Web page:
These and subsequent studies showed that more insulin-resistant subjects had greater plasma insulin concentration, VLDL-TG, and plasma glucose during the oral glucose tolerance test than did insulin-sensitive subjects, findings supporting the relationship between IR and MS (26). During his Banting lecture, Reaven proposed that DM was not the only adverse outcome associated with hyperinsulinemia, but that elevated insulin concentrations could activate metabolic pathways and result in dyslipidemia and HTN (27). He termed this collection of metabolic disturbances syndrome X. Subsequently, several articles described the associations among IR, dyslipidemia, HTN, elevated waist circumference (WC), and the risk of CVD and DM (28, 29, 30, 31, 32).

The first formal definition of MS was by the World Health Organization (WHO) in 1998 (Table 62.1) (33). This initial definition focused on IR as the main contributor to the syndrome and required the presence of IR in addition to two of the following: obesity, HTN, high TG, low HDL-C, or microalbuminuria. In 2001, the report of the Adult Treatment Panel III (ATP III) of the National Cholesterol Education Program also noted the relationship between IR and known CVD risk factors (Table 62.2) (34). The committee suggested that these lipid and nonlipid abnormalities were all metabolically related and used the term metabolic syndrome. In contrast to the WHO, this definition did not require the presence of IR, but rather a focus was placed on abdominal obesity, thus suggesting an additional risk posed by abdominal fat.

Since these initial definitions, MS has entered the clinical vernacular and is used to define a clinical state associated with an increased risk for the development of CVD and DM. Reaven himself did not propose syndrome X for use as a diagnostic entity but rather to provide a framework for understanding the complex relationships among abdominal obesity, IR, and the adverse consequences of hyperinsulinemia. The rest of this chapter describes the components of MS, a critical appraisal of the role of IR as the pathogenic factor for MS, and the utility of MS in clinical practice.


Insulin resistance identified by one of the following:

Type 2 diabetes

FBG >110 mg/dL

IGT >140 mg/dL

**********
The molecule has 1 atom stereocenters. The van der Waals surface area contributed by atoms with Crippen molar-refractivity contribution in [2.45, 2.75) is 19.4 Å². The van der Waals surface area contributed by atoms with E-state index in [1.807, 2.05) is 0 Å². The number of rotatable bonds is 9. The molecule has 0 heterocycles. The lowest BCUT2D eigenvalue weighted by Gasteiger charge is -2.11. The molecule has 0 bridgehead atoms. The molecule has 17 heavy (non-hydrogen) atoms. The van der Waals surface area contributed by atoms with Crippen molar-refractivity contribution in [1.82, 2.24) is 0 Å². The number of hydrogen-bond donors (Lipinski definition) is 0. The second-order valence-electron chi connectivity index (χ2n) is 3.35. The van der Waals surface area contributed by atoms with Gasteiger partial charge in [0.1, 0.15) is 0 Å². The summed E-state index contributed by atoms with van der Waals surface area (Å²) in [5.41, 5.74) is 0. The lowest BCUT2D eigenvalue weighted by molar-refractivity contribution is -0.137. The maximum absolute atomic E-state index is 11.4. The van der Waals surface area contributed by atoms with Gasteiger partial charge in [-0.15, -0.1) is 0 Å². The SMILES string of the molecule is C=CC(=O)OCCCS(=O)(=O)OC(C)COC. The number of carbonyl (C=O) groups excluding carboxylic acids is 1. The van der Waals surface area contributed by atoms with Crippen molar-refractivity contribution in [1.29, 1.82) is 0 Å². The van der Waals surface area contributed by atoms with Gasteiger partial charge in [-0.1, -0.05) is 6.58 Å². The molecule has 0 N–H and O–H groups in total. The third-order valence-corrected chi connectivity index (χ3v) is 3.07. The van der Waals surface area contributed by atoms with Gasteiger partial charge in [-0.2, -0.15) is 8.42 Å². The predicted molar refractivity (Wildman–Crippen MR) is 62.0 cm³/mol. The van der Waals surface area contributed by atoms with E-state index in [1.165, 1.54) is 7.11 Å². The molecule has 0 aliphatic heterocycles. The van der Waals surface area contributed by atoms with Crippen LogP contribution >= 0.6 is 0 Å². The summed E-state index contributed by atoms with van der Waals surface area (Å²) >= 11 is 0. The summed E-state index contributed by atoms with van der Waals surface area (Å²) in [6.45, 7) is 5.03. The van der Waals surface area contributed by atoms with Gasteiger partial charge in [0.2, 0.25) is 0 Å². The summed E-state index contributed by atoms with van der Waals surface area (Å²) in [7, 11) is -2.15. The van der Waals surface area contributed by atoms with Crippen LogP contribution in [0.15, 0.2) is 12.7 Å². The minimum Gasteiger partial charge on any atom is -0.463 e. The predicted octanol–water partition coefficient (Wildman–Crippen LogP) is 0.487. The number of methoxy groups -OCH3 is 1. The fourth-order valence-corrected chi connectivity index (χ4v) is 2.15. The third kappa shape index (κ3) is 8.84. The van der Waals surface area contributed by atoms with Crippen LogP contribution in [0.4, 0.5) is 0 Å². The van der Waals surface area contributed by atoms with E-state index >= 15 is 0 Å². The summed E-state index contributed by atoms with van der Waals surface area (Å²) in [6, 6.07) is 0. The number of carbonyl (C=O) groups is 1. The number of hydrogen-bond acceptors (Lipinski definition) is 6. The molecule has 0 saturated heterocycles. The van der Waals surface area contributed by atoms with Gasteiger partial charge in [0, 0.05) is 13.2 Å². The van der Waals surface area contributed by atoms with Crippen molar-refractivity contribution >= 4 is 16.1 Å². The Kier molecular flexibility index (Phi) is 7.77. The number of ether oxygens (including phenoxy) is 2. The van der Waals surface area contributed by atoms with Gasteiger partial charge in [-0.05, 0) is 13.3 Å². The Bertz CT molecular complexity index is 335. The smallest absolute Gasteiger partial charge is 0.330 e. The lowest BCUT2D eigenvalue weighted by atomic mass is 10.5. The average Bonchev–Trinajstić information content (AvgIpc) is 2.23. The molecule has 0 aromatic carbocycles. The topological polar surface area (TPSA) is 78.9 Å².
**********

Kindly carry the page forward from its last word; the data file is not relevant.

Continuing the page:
FBG >110 mg/dL but in lowest quartile of glucose disposal during hyperinsulinemic, euglycemic conditions

And any two of the following:

TG ≥150 mg/dL

HDL-C <35 mg/dL (men), <39 mg/dL (women)

BMI >30 kg/m2 and/or waist-to-hip ratio >0.9 (men), >0.85 (women)

Urinary albumin excretion rate >20 μg/min or albumin-to-creatinine ratio ≥30 mg/g

BMI, body mass index; FBG, fasting blood glucose; HDL-C, high-density lipoprotein cholesterol; IGT, impaired glucose tolerance; TG, triglycerides.

From Grundy SM. Definition of metabolic syndrome: report of the National Heart, Lung, and Blood Institute/American Heart Association conference on scientific issues related to definition. Circulation 2004;109:433-8, with permission.



HDL-C (mg/dL)

<40 (men), <50 (women)

TG (mg/dL)


Waist circumference (in)

>40 (men), >35 (women)

BP (mm Hg)

Systolic >130 and/or diastolic ≥85

FBG (mg/dL)


ATP III, Adult Treatment Panel III; BP, blood pressure; FBG, fasting blood glucose; HDL-C, high-density lipoprotein cholesterol; TG, triglyceride concentration.

From Grundy SM. Definition of metabolic syndrome: report of the National Heart, Lung, and Blood Institute/American Heart Association conference on scientific issues related to definition. Circulation 2004;109:433-8, with permission.

Waist Circumference

Obesity (body mass index [BMI] >30 kg/m2) is associated with an increased risk of CVD and DM (35, 36) (Table 62.3). Upper body obesity, in particular visceral obesity, may confer a greater cardiometabolic risk than obesity alone. Because precise measurement of abdominal fat requires expensive imaging techniques, WC is often used as a marker of both obesity and increased